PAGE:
Being an early riser has its benefits, but it isn't for everyone. Some of humanity's greatest minds (Voltaire for example) were renowned for sleeping in. Depending on personality, environment and work schedule, being an early riser may not be practical.
A few months ago I gave early rising a try. I was able to wake up 1-1.5 hours earlier, but I couldn't adjust to the early bed time. Each night around 10, no matter how tired I'd felt that day, my mind became active and I was unable to shut down until after 12. After a few weeks, sleep deprivation set in and I went back to my normal sleep pattern.
For those of us who experience a late night surge of mentally activity, waking before 6am can lead to exhaustion. Sleep schedule depends on many factors and is subject to change, but it's important to find what works for you. Fortunately, those of us who aren't suited to early rising can be just as productive by utilising those quiet evening hours.
Late rising isn't automatically beneficial. It has a negative connotation because, if poorly managed, sleeping late leads to perpetual grogginess and wasted days. Here are few strategies I've developed for effective late rising.
Don't Over Sleep
The biggest temptation with late rising is to over sleep. Too much sleep is a bad thing. Rather than feeling more rested, it makes you lethargic. Having a regular wake up time is just as important for night owls as it is for early risers. If you don't set a schedule, you'll have a hard time being productive.
Don't Sleep Too Late
Along the same lines, I've found that late rising is best in moderation. Sleeping until mid-afternoon can ruin an entire day. It throws off your biological clock, leaving you mentally dull, and makes it harder to get to sleep at a reasonable hour the following night. For me, the ideal wake up time is between 8am and 10am. This gives me a chance to get the 6-8 hours of sleep that I need without oversleeping or losing too much of the day.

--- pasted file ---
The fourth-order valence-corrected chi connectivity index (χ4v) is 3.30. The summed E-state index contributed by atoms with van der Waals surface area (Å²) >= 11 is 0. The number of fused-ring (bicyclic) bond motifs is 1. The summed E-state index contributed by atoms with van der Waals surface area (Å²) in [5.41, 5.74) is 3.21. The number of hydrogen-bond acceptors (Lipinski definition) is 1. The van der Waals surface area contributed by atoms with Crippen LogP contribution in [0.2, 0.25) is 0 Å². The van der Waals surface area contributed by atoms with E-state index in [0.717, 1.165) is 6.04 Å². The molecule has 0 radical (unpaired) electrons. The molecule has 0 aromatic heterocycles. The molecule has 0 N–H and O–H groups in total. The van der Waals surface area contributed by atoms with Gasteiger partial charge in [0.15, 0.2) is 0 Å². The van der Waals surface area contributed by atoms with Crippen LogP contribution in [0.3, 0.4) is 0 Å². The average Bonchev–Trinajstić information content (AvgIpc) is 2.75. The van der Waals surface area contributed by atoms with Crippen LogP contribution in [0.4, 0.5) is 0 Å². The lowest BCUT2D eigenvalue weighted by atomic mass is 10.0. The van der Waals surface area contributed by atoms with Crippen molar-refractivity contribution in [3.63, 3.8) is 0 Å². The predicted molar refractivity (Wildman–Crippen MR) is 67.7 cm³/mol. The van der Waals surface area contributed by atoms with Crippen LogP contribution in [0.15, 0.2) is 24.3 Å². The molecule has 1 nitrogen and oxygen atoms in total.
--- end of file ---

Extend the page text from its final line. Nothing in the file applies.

Set a Cut Off Time
The challenge with being productive at night is that it's hard to wind down. This can lead to late nights that throw off your schedule. The way to manage this is setting a cut off time. I set my cut off time for an hour before bed time, usually around 11-11.30. After the cut off time I stop working and wind down. I switch to mentally relaxing activities like minor household chores and light reading. I'd also recommend avoiding television and the computer completely. The brightness of the screen can trick your brain into thinking it's day. Although there will always be those nights when I ride a rush of creativity until 3am or 4am, it's better to make that the exception.
Schedule Around Your Energy Cycle
To maximise productivity it's important to leverage the natural peaks of your energy cycle. Late rising works best for people who peak in the evening. If this is the case, you should create a schedule that lets you work at night. I've found mid-mornings to be productive, so I've built my schedule around a morning and evening shift.
After getting up around 8am or 9am, I eat breakfast and work for 3-4 hours. By early afternoon my energy fades and I switch from creative work to less demanding tasks like responding to email, reading feeds, and running errands. Around 8pm. I have another energy peak and work the night shift until my cut off time at 11. Although it can be tough to schedule around a 9-5 job, you can probably figure out a way to take advantage of your evening energy peak by working from home or on side projects.
Take Advantage of Distraction Free Evenings
Early risers rave about the productivity of the wee morning hours before the rest of us wake up. Late risers have a similar advantage on the other end. By working in the evening we can avoid the distractions of meetings, email, and other demands. For me, the evening is when I'm able to break free from the outside world and immerse myself in mentally challenging work. Some people can't concentrate at night, but I've found it's the easiest time get into creative work flow without interruption.
It's all about finding what works best for you. As a night person in their early 20s with roommates who tend to keep late hours, I found early rising problematic. As I get older and my living situation evolves, it's entirely possible I'll join the 5am club. Until then I'll continue to take pride in being a highly productive night owl.
How to Become a Highly Productive Night Owl [Pick the Brain]
Erin Falconer is the editor in chief and co-owner of Pick the Brain.